Both companies are in need of help; we could crack jokes about about how “two wrongs don’t make a right.” Armstrong had egg on his face this week after a feud over Michael Arrington’s potential conflicts of interest related to covering companies for TechCrunch while possibly investing in them the Aol-backed CrunchFund venture fund at the same time. Arrington wound up getting fired after Arianna Huffington, who runs Aol’s news-publishing division, apparently overruled Armstrong’s decision to allow Arrington to invest and write at the same time.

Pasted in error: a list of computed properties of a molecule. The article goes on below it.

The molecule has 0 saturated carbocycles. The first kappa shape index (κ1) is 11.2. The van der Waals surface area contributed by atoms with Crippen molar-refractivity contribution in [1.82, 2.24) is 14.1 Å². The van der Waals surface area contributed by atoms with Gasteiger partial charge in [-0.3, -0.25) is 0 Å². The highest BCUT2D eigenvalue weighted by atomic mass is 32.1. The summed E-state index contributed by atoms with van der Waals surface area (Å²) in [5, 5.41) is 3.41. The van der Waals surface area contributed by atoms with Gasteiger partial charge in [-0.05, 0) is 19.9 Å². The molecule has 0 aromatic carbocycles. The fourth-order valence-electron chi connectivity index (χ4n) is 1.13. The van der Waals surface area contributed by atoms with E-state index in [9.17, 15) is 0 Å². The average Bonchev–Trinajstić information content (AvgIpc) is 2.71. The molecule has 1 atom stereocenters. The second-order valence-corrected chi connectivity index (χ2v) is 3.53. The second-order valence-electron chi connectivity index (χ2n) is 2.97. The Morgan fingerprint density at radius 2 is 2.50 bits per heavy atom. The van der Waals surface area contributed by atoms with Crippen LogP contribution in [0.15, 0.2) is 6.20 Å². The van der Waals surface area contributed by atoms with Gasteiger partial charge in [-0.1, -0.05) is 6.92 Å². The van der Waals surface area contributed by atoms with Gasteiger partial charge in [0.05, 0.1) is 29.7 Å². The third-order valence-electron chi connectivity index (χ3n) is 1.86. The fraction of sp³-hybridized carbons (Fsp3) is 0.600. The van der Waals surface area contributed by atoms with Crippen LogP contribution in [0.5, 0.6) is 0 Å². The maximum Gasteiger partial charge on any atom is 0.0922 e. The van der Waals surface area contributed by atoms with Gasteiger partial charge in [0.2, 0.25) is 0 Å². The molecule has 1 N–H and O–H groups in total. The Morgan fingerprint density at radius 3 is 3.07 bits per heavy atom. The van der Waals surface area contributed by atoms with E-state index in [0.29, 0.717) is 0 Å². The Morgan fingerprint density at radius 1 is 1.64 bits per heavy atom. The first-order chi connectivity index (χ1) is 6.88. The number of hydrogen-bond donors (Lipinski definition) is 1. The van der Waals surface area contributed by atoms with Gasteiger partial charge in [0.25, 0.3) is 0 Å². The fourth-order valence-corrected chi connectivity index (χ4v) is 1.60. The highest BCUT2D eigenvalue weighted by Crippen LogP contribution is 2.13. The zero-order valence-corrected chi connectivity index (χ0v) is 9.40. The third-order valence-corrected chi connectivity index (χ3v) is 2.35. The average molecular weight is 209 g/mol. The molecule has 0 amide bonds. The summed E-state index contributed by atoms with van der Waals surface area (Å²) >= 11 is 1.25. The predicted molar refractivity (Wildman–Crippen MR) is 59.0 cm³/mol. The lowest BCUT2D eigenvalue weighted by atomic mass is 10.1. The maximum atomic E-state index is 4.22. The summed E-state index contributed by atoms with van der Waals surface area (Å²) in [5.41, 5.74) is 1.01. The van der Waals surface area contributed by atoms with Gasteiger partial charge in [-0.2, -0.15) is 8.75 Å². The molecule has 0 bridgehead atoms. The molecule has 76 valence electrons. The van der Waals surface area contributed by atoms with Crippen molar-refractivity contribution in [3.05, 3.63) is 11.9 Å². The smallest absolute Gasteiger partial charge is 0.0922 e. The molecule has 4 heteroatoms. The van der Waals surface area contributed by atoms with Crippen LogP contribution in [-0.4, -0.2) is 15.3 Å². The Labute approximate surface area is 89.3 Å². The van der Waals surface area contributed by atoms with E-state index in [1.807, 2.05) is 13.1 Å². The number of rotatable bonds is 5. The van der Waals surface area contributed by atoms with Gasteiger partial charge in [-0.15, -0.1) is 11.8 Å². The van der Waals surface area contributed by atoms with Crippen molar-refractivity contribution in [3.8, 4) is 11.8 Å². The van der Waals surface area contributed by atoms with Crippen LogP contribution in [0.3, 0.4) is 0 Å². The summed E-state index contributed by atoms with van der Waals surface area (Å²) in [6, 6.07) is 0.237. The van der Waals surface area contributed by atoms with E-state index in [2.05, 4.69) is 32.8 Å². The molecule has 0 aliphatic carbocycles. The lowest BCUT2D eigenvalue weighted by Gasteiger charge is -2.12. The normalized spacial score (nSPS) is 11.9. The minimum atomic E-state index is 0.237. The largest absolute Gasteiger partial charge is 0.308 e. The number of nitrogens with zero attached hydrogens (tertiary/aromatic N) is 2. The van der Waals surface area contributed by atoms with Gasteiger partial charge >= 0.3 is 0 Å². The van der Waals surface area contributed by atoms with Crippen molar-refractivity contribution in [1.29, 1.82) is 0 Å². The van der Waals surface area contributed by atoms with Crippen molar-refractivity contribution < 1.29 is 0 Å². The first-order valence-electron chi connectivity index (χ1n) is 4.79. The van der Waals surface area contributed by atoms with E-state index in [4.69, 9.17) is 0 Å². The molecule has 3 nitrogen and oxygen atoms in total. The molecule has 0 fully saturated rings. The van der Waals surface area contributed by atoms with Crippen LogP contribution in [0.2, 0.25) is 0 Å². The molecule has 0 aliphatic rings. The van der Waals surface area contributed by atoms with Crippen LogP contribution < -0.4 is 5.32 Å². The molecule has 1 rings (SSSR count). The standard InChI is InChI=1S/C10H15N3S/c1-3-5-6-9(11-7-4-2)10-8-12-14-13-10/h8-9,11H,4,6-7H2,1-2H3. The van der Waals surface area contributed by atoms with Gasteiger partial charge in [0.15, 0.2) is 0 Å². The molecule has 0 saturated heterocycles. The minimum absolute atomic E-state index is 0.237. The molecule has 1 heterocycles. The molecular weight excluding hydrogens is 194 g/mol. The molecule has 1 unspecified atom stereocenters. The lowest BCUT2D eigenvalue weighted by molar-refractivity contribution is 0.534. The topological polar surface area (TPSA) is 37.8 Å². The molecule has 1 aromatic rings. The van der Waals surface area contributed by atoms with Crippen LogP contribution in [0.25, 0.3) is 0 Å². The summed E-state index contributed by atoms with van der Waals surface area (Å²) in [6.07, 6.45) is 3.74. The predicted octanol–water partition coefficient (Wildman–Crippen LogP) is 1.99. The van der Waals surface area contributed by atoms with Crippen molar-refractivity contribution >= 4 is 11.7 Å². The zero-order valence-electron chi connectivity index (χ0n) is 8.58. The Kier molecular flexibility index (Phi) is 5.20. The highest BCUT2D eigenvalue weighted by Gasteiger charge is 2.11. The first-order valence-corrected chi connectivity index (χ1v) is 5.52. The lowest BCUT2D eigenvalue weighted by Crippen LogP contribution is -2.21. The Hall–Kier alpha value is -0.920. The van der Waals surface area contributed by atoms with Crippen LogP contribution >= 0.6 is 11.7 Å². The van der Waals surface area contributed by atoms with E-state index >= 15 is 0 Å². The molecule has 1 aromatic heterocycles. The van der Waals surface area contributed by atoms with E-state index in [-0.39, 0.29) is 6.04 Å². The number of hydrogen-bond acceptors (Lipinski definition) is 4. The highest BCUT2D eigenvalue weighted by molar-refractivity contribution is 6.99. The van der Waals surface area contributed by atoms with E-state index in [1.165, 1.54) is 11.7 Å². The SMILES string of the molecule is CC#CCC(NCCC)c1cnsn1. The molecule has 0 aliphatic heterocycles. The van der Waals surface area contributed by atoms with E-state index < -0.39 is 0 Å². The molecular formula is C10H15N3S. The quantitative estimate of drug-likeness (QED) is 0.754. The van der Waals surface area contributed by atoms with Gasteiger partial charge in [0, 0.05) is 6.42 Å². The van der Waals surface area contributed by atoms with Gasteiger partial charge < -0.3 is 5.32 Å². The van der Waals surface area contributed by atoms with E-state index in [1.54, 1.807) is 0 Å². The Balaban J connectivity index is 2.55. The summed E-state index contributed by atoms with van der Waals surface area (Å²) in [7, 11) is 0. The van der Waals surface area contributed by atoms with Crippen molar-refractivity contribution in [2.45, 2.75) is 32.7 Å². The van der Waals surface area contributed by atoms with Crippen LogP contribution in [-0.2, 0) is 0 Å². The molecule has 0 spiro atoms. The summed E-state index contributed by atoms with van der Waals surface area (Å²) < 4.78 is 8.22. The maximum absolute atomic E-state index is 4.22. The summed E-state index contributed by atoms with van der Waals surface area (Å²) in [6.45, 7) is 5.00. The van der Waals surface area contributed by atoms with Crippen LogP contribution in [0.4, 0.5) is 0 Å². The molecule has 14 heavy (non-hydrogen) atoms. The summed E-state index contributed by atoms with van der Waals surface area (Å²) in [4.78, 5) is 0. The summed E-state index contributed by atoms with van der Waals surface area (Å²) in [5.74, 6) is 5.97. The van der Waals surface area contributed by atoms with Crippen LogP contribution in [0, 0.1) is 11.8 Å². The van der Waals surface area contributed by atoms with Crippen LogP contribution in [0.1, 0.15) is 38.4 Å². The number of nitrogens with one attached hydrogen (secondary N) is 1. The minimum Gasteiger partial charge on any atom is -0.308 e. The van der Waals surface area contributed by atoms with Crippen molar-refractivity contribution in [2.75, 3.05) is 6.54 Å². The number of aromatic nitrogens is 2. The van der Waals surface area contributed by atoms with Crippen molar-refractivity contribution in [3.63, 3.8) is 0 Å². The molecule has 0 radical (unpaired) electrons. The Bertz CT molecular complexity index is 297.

Reportedly, Armstrong is talking to representatives of Allen & Co., which is working with Yahoo. In one hypothetical scenario, Yahoo could acquire Aol and Armstrong could become the CEO of the combined company. Aol’s market value is about $1.6 billion, while Yahoo’s is $18.2 billion. The companies declined to comment to Bloomberg.
Kara Swisher of AllThingsD said that her sources told her that there are no serious talks between Aol and Yahoo. But she did say that Armstrong is in an increasingly tenuous position as investors await a better outcome on the half-dozen acquisitions that Aol has made to prove that it’s not an internet has-been. Aol’s stock is down 39 percent since late 2009.